This is the icon most likely to confront any visitor to an Orthodox church or cathedral, as it is usually present in the upper part of the altar, the focal point of any church. It is also one of the most ancient Christian icons, being found in the first-century catacombs where the early Church worshiped secretly. What does this image show, and what is behind its name?
The icon shows the Mother of God from the waist up, facing us, with her hands lifted up to the level of her head, elbows bent. From time immemorial this gesture has signified a prayerful appeal to God. The Christ-child, Emmanuel, is depicted in a circle of light at her bosom. Icons of this type were, and still are sometimes, called Oranta (Latin for praying). Her prayerful stance also gives the impression of presenting us with Christ, and our attention is drawn – as always with icons of the Theotokos – to her Son, our Saviour.In the Russian land, this image acquired the name Our Lady “of the Sign” (Znamenie – Знамение). It is sometimes thought – quite understandably, given the Icon’s composition – that this name refers to the prophecy of Isaiah:
Therefore the Lord Himself will give you a sign:
Behold, the virgin shall conceive and bear a Son,
And shall call His name Immanuel (Isaiah 7:14).
However, the origin of the name in Russia can also be traced to a specific historical event, when through the Oranta icon, God wrought a miracle. On November 27, 1165 in the midst of the assault on the city of Novgorod by the forces of Prince Andrew of Bogolubovo, the citizens of the besieged town brought the Icon to the city wall. One of the arrows pierced the icon and the Most Holy Mother of God turned her face to the city and shed tears. The tears dropped on the phelonion of Bishop John of Novgorod, who exclaimed: “O wonder of wonders! How can tears be streaming from dry wood! O Queen! You are giving us a sign that you are entreating your Son that the city be spared.”Inspired by the wonderful sign, the people of Novgorod repelled the attacks of the Suzdal forces. To this day, the whole of the Russian Church celebrates the Feast of the Icon “Znamenie” on this day, December 10, which is November 27 in the Old Julian Calendar.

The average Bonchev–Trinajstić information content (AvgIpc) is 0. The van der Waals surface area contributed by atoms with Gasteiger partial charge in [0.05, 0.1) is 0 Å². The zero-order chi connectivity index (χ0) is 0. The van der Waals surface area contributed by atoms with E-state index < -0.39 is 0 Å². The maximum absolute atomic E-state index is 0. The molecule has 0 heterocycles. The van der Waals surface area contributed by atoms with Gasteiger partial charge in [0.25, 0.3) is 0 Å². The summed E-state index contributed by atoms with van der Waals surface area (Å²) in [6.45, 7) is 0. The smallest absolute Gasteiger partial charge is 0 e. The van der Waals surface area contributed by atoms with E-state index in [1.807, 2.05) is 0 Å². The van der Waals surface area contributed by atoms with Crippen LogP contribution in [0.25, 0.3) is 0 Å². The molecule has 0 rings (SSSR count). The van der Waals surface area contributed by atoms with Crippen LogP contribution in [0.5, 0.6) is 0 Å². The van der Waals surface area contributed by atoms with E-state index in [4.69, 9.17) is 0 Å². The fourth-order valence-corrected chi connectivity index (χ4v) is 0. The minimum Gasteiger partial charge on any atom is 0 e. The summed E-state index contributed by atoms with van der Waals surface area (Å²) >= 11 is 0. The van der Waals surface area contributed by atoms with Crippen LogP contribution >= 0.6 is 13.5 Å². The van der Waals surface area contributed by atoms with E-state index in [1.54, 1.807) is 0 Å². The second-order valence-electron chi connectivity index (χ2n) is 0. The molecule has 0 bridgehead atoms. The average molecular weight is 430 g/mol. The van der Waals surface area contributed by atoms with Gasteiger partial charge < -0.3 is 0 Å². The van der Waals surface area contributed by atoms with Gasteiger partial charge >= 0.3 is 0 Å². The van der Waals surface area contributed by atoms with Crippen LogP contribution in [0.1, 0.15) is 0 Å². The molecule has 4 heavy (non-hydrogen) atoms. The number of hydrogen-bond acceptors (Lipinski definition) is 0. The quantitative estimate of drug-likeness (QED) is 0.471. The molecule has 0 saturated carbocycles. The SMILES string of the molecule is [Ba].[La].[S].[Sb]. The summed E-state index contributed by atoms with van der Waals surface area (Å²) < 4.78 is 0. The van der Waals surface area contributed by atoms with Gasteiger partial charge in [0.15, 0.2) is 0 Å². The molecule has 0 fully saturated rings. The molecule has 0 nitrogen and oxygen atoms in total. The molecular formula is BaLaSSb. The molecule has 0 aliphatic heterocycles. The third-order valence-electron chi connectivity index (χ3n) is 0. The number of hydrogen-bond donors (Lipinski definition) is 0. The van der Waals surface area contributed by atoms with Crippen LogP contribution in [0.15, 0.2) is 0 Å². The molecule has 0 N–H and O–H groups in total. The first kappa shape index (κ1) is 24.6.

As for the use of this image, or variants of it, above altars in church, this is related to the New Covenant, Christian, church being a renewed version of the Old Covenant, Jewish, Temple. In the Jewish Temple, as described in the Bible, there was the Mercy Seat. Flanked by cherubim, above the altar, and inside the sanctuary, it is within the Mercy Seat that the presence of God was manifest every year to the priests. Now, of course, God is manifest to us all in the person of Jesus Christ, and so Mary – within whom the glory of God was manifest – becomes the “new” Mercy Seat. Indeed, in the first Icon at the top of this post, she is even flanked by Cherubim, as the Mercy Seat was. But unlike the Mercy Seat of the “Old” religion, the Mother of God, and her Son, are clearly visible and manifest to everyone who enters an Orthodox church.
The people who walked in darkness have seen a great light; those who dwelt in a land of deep darkness, on them a light has shined.
For unto us a Child is born; to us a Son is given.
And the government shall be upon His shoulder, and of His peace there will be no end. And His name shall be called the Messenger of Great Counsel, Wonderful, Counselor, Mighty God, the Everlasting Father, the Prince of Peace, the Father of the World to Come.
God is with us! Understand this, O nations, and submit yourselves! For God is with us!
(from the Song of the Holy Prophet Isaiah)